The Silent Bomb: 6 Post-IPO Facebook Changes That Impact You

Source: www.blottr.com

They say that IPOs kill innovation. Facebook went public back on May 18 and it tanked, but that’s not the story here. The largest social network has made multiple small updates since its first day of trading that point to the changing philosophy of Facebook. For non-profits and community organizations, we want to bring your attention to the changes and show how they affect you as brand page owners:  

1. Each post now shows what percentage of your fans were reached

  • Motivation: Empower brand page users
  • Impact on you? Positive/Negative
  • Who wins? Organizations that track social analytics

The average Facebook post from a brand page only reaches 16% of fans and now you’ll be able to see that number under each post you make. That’s why this is a positive and negative for you: you’ll notice that about 80% of your fans are disengaged, but also get stats to help you understand what drives engagement.

2. Five new admin roles can be assigned

  • Motivation? Improve page management
  • Impact on you? Positive
  • Who wins? Admins

You can now have a hierarchy for your admins. This is good for organizations who have multiple people involved in the social media process. If you’re all by yourself, there’s not much impact. On your admin panel, click on “Edit Page” and then “Admin Roles.”

3. You can schedule posts right from Facebook

  • Motivation? Make third-party applications less relevant
  • Impact on you? Positive
  • Who wins? Content planners

Facebook doesn’t like losing people to HootSuite and other third-party posting applications. This addition renders those third parties less relevant and turns people back to Facebook itself. If you want to schedule a post, click on the clock in the bottom left corner.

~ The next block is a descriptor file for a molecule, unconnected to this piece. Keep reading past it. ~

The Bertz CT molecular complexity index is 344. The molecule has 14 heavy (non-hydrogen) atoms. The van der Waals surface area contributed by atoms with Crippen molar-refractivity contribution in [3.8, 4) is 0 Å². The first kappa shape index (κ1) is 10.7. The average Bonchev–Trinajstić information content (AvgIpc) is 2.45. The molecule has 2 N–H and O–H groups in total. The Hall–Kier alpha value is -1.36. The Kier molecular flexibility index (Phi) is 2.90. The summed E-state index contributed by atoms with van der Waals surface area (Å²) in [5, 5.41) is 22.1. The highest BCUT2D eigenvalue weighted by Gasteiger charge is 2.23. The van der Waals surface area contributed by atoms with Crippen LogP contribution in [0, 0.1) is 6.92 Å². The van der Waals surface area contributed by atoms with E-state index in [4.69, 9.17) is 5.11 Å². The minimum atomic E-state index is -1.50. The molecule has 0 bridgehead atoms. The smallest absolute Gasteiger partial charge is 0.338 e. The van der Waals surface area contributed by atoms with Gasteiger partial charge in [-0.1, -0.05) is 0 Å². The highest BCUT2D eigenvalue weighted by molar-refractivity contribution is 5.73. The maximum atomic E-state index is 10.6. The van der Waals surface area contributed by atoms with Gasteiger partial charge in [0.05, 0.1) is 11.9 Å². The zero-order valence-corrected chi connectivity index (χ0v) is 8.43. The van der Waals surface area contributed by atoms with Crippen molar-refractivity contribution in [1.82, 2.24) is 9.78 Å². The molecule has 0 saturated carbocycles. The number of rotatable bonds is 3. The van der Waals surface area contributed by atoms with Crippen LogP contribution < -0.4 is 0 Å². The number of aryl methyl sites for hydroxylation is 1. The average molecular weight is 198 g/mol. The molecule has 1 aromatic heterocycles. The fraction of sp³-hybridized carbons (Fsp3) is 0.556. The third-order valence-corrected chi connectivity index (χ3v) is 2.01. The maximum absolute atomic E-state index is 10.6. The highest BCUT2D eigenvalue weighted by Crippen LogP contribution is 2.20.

4. Facebook promoted posts are available

  • Motivation? Increase Facebook sales
  • Impact on you? Negative
  • Who wins? Big companies + Facebook

Originally, it was thought that your number of likes was your reach but now you need to pay to get there. Whereas Facebook was supposed to be the great equalizer for non-profits to market with the big boys, this post favors organizations with money. To try this, click on “Promote” in the bottom right of the post you want to promote (but I suggest waiting for some results to come out first).

5. Facebook’s first mobile-only ad product has been launched

  • Motivation? Increase Facebook sales
  • Impact on you? Neutral
  • Who wins? Big companies + Facebook

Nearly half of Facebook’s 900 million users access the social network from a mobile device. When Facebook decided to go public, investors saw the fact that it made no money from mobile as a major problem. Now you have the ability to launch a Sponsored Story exclusively distributed through mobile devices. If they work well for advertisers, this product will stick. I suggest, as a non-profit, that you wait and see.

6. The old-fashioned like button is gone (and so are some of your fans)

  • Motivation? Less clutter for users
  • Impact on you? Too early to tell
  • Who wins? Facebook users

The like button now has some hidden options behind it. You can add a page to an interest list, or you can choose to show posts in your news feed or not at all. A like no longer holds the same weight with these new options. Encourage your fans to make sure they have checked to see your posts in their news feeds.

Let’s be real. Facebook desperately needs to increase revenue now that it is public. You’ll continue to see more changes: some good, some bad, but most based on capturing value for stockholders. Understand what the motives are behind each new update and evaluate if it will help or hinder you in your pursuit of reaching social media goals. A saving grace is that personal and organizational users need to be kept happy in order for shareholders to be happy. If Facebook fails to see that, it’s a house of cards. If it gets that, you’ll see more updates that will help you as an admin.

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